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House Passes ‘Manage Our Wolves Act’ to Keep Gray Wolf Population in Check

This will make it easier for state wildlife agencies and other stakeholders to help manage the growing wolf herd.
Gabriella Hoffman
by Gabriella Hoffman Read Profile arrow_right_alt

Today, the House of Representatives passed Rep. Sean Duffy’s Manage Our Wolves Act. It passed mostly with Republican support by a vote of 196-180.

The U.S. Fish and Wildlife has determined that the gray wolf population is at healthy levels and needs to have its status updated accordingly. Per the agency, the species has rebounded “by as much as 300 percent”, with their population “estimated to be 5,691 gray wolves in the contiguous United States.” They have concluded that wolf numbers are “robust”, “stable,” and “self-sustaining.”

Any attempts to place further Endangered Species Act (ESA) protections on the gray wolf won’t stand, as the legislation makes this species exempt from further judicial review.

House Natural Resources Committee Chair Rob Bishop (R-UT) praised his House colleagues for passing it on the respective chamber’s floor:

“Scientific evidence conducted by Fish and Wildlife under multiple administrations from both sides of the aisle shows the wolf has recovered and thrived. It’s time to delist. Communities and species will continue to lose when special interest litigants and activist judges dictate Endangered Species Act policy. That’s the status quo, and today the House voted to move ESA policy in a better direction.”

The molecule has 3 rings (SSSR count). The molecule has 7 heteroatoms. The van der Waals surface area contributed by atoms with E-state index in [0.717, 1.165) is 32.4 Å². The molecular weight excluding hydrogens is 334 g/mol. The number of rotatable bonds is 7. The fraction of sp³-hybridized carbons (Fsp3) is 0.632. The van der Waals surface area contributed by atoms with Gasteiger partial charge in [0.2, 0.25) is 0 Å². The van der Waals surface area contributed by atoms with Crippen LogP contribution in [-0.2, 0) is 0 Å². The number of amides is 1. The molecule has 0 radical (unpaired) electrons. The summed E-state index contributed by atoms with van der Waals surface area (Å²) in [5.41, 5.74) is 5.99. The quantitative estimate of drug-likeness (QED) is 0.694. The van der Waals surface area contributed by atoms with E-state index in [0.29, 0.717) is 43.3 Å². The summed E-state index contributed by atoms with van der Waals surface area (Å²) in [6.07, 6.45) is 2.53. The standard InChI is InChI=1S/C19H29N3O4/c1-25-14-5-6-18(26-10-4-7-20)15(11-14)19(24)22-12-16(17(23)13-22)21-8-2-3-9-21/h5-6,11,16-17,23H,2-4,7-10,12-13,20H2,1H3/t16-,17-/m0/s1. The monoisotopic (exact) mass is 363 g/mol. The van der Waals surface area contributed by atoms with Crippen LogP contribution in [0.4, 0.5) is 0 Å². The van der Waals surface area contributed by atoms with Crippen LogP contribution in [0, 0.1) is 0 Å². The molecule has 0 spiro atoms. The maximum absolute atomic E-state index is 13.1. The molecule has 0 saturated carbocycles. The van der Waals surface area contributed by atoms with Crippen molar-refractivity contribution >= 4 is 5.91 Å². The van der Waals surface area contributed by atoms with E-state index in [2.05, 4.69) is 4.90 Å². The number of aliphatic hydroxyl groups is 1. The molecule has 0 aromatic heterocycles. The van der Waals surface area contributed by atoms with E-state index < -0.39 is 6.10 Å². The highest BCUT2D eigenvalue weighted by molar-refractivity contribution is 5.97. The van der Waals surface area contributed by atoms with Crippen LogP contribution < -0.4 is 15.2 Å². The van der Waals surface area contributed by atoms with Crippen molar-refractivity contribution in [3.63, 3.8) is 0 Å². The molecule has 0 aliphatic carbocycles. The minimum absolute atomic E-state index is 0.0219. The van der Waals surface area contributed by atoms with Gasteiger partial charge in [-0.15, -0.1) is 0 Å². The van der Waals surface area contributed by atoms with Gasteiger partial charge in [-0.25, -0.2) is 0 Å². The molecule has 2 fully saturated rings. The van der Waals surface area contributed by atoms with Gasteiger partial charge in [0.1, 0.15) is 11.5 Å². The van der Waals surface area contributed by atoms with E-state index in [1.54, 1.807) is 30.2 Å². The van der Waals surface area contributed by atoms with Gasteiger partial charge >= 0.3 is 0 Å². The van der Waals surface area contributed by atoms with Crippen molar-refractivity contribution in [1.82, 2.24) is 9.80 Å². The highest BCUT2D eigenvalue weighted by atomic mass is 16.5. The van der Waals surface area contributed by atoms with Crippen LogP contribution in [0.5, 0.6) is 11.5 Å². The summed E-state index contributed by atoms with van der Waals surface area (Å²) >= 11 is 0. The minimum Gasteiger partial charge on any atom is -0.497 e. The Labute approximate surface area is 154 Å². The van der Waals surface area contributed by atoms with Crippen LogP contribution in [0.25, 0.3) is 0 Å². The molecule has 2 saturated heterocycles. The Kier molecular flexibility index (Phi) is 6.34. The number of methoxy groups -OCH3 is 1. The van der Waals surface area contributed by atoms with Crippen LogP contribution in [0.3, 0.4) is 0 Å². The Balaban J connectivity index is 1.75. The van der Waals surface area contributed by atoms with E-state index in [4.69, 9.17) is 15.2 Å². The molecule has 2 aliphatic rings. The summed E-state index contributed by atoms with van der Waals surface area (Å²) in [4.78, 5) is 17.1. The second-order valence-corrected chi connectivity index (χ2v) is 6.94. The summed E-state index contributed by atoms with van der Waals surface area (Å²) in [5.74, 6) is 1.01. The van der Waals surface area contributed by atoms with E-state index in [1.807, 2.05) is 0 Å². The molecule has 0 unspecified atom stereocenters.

I wrote about the bill earlier this fall here at The Resurgent: .

“Wisconsin deserves the opportunity to use science-based wildlife management for our own gray wolf population, because we know what’s better for our state’s ecosystem better than activist judges in Washington,” said Congressman Duffy. “I’m proud to introduce bipartisan legislation to delist the gray wolf because Wisconsin farmers deserve to be able to protect their livestock, and they should not suffer because of the decisions made by an overreaching federal government a thousand miles away.”

The bill boasts two key sections*: Section II of the bill calls for full removal of federal protections for gray wolves in Wyoming and the Western Great Lakes, while Section III fully removes the species in question from the Endangered and Threatened Wildlife lists in the continental U.S. Any attempt to delist these gray wolves will be exempt from judicial review, as well, meaning federal judges like the one in Montana who put a halt*

Delisting won’t lead to decimation of the gray wolf. An updated status will accurately reflect the health of the species free of politics but based in actual science. This is a win for true conservation.

A companion bill must pass in the Senate before being signed into law. Let’s hope the Lame Duck session leads to this bill becoming law.


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